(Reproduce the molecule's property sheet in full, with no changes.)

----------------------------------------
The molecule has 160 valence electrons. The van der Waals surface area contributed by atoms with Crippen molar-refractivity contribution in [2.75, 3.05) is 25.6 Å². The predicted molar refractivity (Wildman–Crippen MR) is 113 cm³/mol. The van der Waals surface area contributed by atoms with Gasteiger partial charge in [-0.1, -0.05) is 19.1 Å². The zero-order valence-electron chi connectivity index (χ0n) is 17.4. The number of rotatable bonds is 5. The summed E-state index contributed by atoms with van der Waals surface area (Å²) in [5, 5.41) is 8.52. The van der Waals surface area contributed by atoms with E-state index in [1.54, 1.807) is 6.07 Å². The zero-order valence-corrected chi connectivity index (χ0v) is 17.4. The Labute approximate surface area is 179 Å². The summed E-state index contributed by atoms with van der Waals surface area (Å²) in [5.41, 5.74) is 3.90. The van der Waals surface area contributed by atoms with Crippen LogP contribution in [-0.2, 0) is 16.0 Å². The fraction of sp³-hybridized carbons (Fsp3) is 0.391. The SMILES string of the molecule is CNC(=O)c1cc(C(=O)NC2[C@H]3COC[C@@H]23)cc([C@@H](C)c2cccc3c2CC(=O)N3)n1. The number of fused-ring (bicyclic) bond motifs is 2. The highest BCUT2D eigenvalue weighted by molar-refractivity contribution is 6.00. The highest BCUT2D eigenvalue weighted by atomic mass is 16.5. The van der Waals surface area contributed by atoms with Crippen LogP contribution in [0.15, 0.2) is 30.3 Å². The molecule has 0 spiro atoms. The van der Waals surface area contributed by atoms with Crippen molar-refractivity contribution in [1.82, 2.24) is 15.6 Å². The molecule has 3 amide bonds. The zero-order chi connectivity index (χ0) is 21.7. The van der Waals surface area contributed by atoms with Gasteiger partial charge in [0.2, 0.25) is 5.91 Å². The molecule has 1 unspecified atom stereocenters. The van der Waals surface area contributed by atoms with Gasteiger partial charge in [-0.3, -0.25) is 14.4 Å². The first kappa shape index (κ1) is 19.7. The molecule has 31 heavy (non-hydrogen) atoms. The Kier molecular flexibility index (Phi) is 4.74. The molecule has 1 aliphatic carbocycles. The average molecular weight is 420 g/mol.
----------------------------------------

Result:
The molecule has 160 valence electrons. The van der Waals surface area contributed by atoms with Crippen molar-refractivity contribution in [2.75, 3.05) is 25.6 Å². The predicted molar refractivity (Wildman–Crippen MR) is 113 cm³/mol. The van der Waals surface area contributed by atoms with Gasteiger partial charge in [-0.1, -0.05) is 19.1 Å². The zero-order valence-electron chi connectivity index (χ0n) is 17.4. The number of rotatable bonds is 5. The summed E-state index contributed by atoms with van der Waals surface area (Å²) in [5, 5.41) is 8.52. The van der Waals surface area contributed by atoms with E-state index in [1.54, 1.807) is 6.07 Å². The zero-order valence-corrected chi connectivity index (χ0v) is 17.4. The Labute approximate surface area is 179 Å². The summed E-state index contributed by atoms with van der Waals surface area (Å²) in [5.41, 5.74) is 3.90. The van der Waals surface area contributed by atoms with Crippen LogP contribution in [-0.2, 0) is 16.0 Å². The fraction of sp³-hybridized carbons (Fsp3) is 0.391. The SMILES string of the molecule is CNC(=O)c1cc(C(=O)NC2[C@H]3COC[C@@H]23)cc([C@@H](C)c2cccc3c2CC(=O)N3)n1. The number of fused-ring (bicyclic) bond motifs is 2. The highest BCUT2D eigenvalue weighted by molar-refractivity contribution is 6.00. The highest BCUT2D eigenvalue weighted by atomic mass is 16.5. The van der Waals surface area contributed by atoms with Crippen LogP contribution in [0.15, 0.2) is 30.3 Å². The molecule has 0 spiro atoms. The van der Waals surface area contributed by atoms with Crippen molar-refractivity contribution in [1.82, 2.24) is 15.6 Å². The molecule has 3 amide bonds. The zero-order chi connectivity index (χ0) is 21.7. The van der Waals surface area contributed by atoms with Gasteiger partial charge in [0.2, 0.25) is 5.91 Å². The molecule has 1 unspecified atom stereocenters. The van der Waals surface area contributed by atoms with Gasteiger partial charge in [-0.3, -0.25) is 14.4 Å². The first kappa shape index (κ1) is 19.7. The molecule has 31 heavy (non-hydrogen) atoms. The Kier molecular flexibility index (Phi) is 4.74. The molecule has 1 aliphatic carbocycles. The average molecular weight is 420 g/mol.